The Laurisilva Forest deserves special mention in the flora of Madeira. This is a formation of hygrophilous characteristics, endemic to Macaronesia, well-developed with important conservation areas, the only UNESCO Natural World Heritage Site in Portugal where all the strata characteristic of this type of community is present. Some studies within the phytosociological scope recognise various climatic plant communities that are related to the bioclimatic floors in this forest formation. With a great diversity of flora, it is especially at the herbaceous strata level that most of the endemic species can be found. As an example, we can take theGoodyera macrophylla, an orchid endemic to Madeira Island, known as Madeira goodyera.
The Laurisilva forest is characterised by large trees, mostly belonging to the Lauraceae family the til (Ocotea foetens), the Madeira laurel (Laurus novocanariensis), the vinhatico (Persea indica) and the barbusano (Apollonias barbujana), in addition to others, such as the (Picconia excelsa), the lily of the valley tree (Clethra arborea), the aderno (Heberdenia excelsa), the holly (Ilex perado) or the (juniper Juniperus cedrus). Underneath the canopy of large trees, shrubs abound, including tree heather and (Erica scoparia), the Madeira blueberry (Vaccinium padifolium), (Genista tenera), the cornelian cherry (Rhamnus glandulosa), the mountain mocano (Pittosporum coriaceum and Musschia wollastonii), as well as a lower stratum, rich in ferns, mosses, lichens, liverworts and other small plants, with numerous endemic species.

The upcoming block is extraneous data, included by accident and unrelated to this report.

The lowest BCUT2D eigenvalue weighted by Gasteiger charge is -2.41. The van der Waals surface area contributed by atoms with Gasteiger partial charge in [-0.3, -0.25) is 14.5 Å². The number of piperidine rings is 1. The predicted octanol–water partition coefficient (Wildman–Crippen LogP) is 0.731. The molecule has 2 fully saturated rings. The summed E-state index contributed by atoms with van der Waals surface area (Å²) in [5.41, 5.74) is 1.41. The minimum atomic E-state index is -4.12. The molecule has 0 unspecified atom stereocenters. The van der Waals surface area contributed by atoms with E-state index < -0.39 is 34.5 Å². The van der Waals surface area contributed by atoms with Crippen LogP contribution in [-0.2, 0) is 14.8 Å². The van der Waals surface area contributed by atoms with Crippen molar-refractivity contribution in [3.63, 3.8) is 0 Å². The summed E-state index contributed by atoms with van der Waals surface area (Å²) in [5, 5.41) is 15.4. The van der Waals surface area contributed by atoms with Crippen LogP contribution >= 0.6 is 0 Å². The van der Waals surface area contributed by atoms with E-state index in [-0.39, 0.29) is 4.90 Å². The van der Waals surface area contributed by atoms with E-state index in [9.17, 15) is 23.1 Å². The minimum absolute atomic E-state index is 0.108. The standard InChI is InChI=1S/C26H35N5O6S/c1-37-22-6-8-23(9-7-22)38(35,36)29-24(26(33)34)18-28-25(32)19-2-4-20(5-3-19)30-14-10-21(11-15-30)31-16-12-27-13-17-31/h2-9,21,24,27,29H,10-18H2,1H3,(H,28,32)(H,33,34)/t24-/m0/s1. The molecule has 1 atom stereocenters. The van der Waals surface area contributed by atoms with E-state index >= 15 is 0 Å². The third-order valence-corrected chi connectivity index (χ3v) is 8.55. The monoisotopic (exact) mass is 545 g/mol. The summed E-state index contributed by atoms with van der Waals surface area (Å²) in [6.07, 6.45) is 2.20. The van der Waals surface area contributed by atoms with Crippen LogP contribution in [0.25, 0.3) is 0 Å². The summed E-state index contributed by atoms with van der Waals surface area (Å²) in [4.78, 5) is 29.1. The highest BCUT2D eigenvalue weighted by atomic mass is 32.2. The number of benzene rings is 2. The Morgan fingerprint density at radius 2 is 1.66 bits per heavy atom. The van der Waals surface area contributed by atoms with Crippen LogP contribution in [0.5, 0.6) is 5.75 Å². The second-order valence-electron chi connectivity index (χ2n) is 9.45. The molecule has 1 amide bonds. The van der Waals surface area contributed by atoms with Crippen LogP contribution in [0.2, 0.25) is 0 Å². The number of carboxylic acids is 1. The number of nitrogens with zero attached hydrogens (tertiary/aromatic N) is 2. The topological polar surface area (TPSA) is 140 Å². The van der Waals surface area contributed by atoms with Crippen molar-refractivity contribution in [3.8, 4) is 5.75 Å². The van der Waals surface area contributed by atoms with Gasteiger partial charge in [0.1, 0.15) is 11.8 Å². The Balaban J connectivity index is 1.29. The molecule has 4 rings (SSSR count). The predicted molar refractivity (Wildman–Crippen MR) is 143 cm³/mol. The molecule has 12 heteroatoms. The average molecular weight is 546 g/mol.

On Madeira Island, bryophytes are widely distributed, occurring from the sea coast to the high mountains of the interior. The geographical location of the island, the moderate Atlantic climate and the terrain with deep valleys and steep cliffs determine the existence of a great diversity of habitats, which allow the development and maintenance of a great wealth of flora.
Another important place in terms of flora is the rocky massif. The plant cover in this area is characterised by the presence of several plants endemic to Madeira, examples of which are the Madeira violet Viola paradoxa. Also found here are Madeira grey heather (Erica maderensis), the Madeiran orchid (Dactylorhiza foliosa and Anthyllis lemanniana). All these plants are perfectly adapted to the harsh climate of this area, where wide temperature ranges and high winds reign. They play a very important role in the uptake of water through hidden rainfall, in addition to contributing to fixing the soil and preventing erosion.